The president’s worst week

Barack Obama has just endured what some are calling the “worst week” of his presidency.

Battling scandals about the way his administration handled the attack in Benghazi, the tapping of telephones of The Associated Press and the incredible abuse of conservative groups by the Internal Revenue Service, the president has looked like a beleaguered figure.

A few commentators have said he is suffering from the “curse of the second term,” citing failed periods by every president who was re-elected going back to Richard Nixon. This is nonsense.

Yes, Ronald Reagan had Iran-Contra and Bill Clinton’s second term was scarred by the Monica Lewinsky affair. But Reagan’s second term resulted in the end of the Cold War and Clinton’s encore brought a balanced budget to the federal government for the first time in decades.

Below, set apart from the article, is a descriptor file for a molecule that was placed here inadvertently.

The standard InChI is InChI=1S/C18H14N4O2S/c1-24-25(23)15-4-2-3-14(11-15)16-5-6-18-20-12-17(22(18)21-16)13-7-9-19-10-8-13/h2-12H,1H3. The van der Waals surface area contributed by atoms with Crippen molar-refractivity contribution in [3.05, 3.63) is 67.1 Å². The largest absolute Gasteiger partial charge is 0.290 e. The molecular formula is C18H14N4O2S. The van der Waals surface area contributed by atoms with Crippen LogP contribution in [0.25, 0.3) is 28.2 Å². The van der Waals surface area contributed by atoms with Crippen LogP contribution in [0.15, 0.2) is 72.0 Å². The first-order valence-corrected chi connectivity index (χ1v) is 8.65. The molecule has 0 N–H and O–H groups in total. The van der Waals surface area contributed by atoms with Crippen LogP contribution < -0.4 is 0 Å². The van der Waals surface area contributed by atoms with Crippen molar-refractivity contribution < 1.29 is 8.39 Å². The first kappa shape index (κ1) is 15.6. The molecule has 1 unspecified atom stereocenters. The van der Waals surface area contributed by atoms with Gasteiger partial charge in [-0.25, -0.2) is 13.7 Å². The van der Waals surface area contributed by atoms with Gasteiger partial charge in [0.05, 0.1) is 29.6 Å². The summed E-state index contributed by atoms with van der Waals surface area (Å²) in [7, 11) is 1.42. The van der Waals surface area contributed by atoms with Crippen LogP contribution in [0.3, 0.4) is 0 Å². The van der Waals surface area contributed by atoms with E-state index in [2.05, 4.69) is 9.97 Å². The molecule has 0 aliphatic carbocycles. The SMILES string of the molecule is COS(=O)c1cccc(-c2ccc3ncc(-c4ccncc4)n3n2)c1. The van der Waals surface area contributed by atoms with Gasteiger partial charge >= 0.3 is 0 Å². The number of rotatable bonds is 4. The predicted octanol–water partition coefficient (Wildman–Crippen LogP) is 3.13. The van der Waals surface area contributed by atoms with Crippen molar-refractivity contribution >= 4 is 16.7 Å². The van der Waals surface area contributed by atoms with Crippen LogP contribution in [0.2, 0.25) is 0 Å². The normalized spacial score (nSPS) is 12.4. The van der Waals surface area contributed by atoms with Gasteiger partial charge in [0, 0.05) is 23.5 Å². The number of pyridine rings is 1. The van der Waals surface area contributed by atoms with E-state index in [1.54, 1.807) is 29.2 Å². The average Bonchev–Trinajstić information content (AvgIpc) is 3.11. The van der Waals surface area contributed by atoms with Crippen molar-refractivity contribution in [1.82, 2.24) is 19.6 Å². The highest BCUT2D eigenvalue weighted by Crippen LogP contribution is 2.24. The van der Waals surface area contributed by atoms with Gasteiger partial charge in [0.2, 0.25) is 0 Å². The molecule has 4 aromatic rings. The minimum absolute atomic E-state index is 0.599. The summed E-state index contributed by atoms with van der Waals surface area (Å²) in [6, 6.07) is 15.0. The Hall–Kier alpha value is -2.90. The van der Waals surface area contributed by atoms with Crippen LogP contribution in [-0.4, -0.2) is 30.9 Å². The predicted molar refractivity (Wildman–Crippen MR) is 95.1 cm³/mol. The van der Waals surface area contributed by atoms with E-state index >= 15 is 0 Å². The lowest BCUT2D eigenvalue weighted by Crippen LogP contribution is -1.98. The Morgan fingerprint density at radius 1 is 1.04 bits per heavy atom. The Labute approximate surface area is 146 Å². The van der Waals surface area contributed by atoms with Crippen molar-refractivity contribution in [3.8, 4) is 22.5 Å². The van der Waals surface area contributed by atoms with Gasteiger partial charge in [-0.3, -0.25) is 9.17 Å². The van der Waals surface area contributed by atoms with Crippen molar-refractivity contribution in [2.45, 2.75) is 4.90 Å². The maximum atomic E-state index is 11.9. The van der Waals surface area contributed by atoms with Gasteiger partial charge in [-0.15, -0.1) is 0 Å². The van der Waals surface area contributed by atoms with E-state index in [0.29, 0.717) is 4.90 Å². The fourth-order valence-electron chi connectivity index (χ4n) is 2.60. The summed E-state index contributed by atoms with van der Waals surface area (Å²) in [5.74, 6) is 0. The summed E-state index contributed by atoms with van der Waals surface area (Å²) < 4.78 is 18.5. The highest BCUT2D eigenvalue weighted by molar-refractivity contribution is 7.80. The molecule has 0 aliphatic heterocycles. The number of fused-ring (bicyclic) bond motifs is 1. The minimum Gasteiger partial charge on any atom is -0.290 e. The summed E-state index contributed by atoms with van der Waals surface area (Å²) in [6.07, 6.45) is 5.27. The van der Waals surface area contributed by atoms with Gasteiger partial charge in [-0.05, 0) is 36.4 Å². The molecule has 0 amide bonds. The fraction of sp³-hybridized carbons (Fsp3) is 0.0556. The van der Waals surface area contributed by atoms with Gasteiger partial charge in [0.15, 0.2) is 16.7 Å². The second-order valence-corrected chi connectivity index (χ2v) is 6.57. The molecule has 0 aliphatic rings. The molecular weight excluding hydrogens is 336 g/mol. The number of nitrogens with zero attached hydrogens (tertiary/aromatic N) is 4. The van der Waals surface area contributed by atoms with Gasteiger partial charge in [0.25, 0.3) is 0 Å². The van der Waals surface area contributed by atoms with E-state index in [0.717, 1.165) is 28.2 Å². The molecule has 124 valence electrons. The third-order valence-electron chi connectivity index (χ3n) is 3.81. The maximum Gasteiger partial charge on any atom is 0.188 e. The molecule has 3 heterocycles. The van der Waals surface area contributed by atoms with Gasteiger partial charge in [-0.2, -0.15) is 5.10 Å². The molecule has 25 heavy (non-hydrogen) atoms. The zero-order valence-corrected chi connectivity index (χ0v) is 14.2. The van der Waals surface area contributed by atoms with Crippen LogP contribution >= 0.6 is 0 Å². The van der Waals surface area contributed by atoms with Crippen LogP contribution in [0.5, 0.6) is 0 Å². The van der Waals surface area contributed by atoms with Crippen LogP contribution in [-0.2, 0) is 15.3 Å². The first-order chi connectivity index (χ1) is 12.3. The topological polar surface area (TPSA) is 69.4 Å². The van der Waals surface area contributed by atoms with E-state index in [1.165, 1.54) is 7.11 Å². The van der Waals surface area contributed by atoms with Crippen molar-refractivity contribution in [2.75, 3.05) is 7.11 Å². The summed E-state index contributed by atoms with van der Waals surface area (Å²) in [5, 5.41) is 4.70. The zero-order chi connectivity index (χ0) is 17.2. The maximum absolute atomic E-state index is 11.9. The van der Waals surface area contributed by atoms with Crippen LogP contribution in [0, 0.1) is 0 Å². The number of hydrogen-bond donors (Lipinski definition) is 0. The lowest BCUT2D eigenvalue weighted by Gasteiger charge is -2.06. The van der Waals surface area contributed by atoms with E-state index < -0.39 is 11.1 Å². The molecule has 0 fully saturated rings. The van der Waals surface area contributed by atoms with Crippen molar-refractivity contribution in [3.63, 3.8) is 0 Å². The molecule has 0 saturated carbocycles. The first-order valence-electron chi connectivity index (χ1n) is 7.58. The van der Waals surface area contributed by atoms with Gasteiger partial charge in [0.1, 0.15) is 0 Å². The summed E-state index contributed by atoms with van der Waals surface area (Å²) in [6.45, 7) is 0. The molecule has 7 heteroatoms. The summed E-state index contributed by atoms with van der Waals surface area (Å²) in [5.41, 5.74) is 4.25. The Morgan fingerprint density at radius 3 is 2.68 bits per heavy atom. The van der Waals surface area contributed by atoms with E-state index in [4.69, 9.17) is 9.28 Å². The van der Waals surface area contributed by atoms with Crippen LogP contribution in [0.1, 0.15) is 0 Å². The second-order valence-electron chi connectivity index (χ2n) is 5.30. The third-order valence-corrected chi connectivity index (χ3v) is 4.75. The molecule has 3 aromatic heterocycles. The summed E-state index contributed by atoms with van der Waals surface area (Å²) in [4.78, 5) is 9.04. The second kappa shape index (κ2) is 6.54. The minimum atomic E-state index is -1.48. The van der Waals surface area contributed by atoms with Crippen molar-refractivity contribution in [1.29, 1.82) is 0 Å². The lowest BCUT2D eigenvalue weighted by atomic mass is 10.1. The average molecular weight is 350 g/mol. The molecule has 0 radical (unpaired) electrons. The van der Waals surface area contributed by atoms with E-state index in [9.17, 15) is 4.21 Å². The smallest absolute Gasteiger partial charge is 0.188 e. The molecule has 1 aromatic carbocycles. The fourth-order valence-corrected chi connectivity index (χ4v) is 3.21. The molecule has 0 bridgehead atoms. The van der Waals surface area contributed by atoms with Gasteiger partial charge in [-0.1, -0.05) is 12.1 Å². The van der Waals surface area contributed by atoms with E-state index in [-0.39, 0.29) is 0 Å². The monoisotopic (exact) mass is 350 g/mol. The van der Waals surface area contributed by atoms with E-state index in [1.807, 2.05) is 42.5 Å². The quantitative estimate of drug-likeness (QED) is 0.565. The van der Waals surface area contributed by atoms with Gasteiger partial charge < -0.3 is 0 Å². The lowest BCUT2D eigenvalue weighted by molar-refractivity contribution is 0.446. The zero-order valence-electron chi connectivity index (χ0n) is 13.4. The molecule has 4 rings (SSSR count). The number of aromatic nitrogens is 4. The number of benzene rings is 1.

Both were successful two-term presidencies.

The only thing all the re-elected presidents going back to Nixon have in common is that some members of each of these administrations thought they were infallible and engaged in activities that were both scandalous and – to put it politely – overreaching. Sometimes, as with Nixon, the president himself was directly involved.

The best thing about a democracy, though, is that our freedoms of speech and press usually unveil wrongdoings and the guilty are punished. Efforts to quash these revelations – cover them up – always exacerbate the problems and are often worse than the original sin.

So far there is no evidence President Obama was directly involved in any of last week’s scandals. But there’s no doubt the hubris that comes with executive power has tainted some members of his team.

The best thing the president can do is get rid of everyone who caused the scandals and anyone who tried to cover them up.

* Editorials reflect the opinion of the publisher.